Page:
Really, breast feeding or infant formula are the way to go, with breast feeding most superior. The iron in breast milk is highly bio-available and will cover the needs for the infant until about the age of 6 months. After that, the Academy of Pediatricians suggests, infants should be supplemented with iron-fortified infant cereals (such as rice cereal), while ideally breast feeding should be continued until at least the age of one.

Another reason that infants should not be fed cow or goat milk is because of the protein. Breast milk is higher in whey and much lower in casein compared to cow and goat milks. Casein is more difficult to digest than whey and may lead to internal gastrointestinal bleeding, which again, could lead to iron deficiency.

There are also mineral differences among breast milk, cow milk and goat milk. Goat milk, in particular, is low in the B vitamin folic acid.

1 mom found this helpful

Breastmilk is absolutely the best nutrition for a newborn. Infant formula is second. ANY other milk (cow, goat, soy, etc) is absolutely inadequate nutrition for an infant under 1. Different formulas are based on different milks, so perhaps she meant a goat milk formula?? This issue should definitely be discussed with her pediatrician.

It is absolutely untrue that she should avoid breastfeeding to avoid PPD. Breastfeeding will HELP reduce severity of PPD - oh those wonderful hormones! I wonder why she regrets breastfeeding with her first two children? Breastfeeding is natural, but that doesn't meant it is always easy - especially in the beginning. Breastfeeding support should be available through her pediatrician, her prenatal care provider, or the La Leche League.

I would also suggest (if you can) that she talk to her prenatal care provider about her depression. Many, many women experience this during and after pregnancy and there is help. Even though you say she got over PPD in August, depressive tendencies are still there, and depending on how she responds to this new pregnancy, she could already be having issues again. The regretting breastfeeding comment, and the fact that she's thinking about a risky decision about the goats milk seems to me to be someone who might be having more depressive thoughts. It might not be, but it's definitely something to watch out for.

1 mom found this helpful

Ask her why she wouldnt give herself the chance to not go thru Postpartum with all the nautural chemicals that relax your body with breastfeeding. At least a few months as her hormones calm down. Not every pregnancy brings on postpartum, but the best thing to beat it is nursing.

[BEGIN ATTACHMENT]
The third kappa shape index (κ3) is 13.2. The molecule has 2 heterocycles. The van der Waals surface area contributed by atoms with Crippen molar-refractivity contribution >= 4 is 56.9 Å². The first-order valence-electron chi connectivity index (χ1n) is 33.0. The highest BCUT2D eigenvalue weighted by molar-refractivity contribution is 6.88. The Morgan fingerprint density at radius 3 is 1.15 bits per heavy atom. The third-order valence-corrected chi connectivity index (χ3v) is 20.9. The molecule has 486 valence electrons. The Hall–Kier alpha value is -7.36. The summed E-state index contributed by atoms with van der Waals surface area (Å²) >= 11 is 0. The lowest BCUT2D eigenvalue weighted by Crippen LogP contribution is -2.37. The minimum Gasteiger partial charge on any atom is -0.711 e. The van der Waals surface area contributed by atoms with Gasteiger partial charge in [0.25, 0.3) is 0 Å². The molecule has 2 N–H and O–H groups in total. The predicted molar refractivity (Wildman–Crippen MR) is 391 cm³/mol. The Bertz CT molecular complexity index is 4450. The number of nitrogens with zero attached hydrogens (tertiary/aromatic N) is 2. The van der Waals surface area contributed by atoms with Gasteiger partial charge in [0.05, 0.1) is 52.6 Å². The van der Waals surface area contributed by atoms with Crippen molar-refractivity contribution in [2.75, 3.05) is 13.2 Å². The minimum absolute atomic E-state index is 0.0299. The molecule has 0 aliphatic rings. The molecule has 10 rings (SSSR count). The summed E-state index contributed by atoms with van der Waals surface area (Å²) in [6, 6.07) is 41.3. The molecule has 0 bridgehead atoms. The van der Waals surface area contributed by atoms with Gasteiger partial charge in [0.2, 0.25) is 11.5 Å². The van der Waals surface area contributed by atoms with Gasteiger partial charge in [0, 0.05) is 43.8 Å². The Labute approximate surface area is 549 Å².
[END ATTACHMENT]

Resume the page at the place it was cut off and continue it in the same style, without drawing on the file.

My doctors always said formula for babies. If there is formula made from goat's milk, fine, but any type of "milk" alone is not enough for the babies, of course unless it's breast milk. She should consult her doctor first. Perhaps your doctor can provide you with literature to present to her. Otherwise her baby can severely suffer from things like anemia.

Goats milk can be modified for safe, human-baby consumption - but it doesn't come that way. It, because it doesn't have to double the brain mass while only increasing in overall size by double in the first year. Goats grow different parts of their bodies in different ways from human infants, and are nearly adults in a year -- what will take a human child 16-20 to accomplish.

PPD almost always starts in pregnancy, actually, and is often marked by 'absolutes' like what she will not do with this one. One factor that makes PPD dramatically worse is the sense the mother has that the child would be better off without her, that she is replaceable.

It is easy to feel replaceable when 'anyone' can feed the child, and clearly 'anyone' is better at taking care of it.

Strongly suggest to this mother to make arrangements now for counseling, starting now, and to have progesterone shots as early as possible after the birth (the sudden drop in progesterone seems a factor in making moms crazy in the first weeks after birth).

Absolutely no on goats milk for a newborn. Tell your friend to talk to her pediatrician - it doesn't have what a newborn needs. Also, one response said it's best not to breastfeed if you have had PPD in the past. This is totally untrue. Breastfeeding certainly can help with PPD - look it up on the internet - Post Pardum Depression and breastfeeding. You will find so much information.

M.,
Don't take this the wrong way, but did your friend ask for information or is this what she has decided? If she has decided this, it is really not for you to tell her what to do even if you don't agree (hard to do I understand). If she wants info, suggest she ask her pediatrician.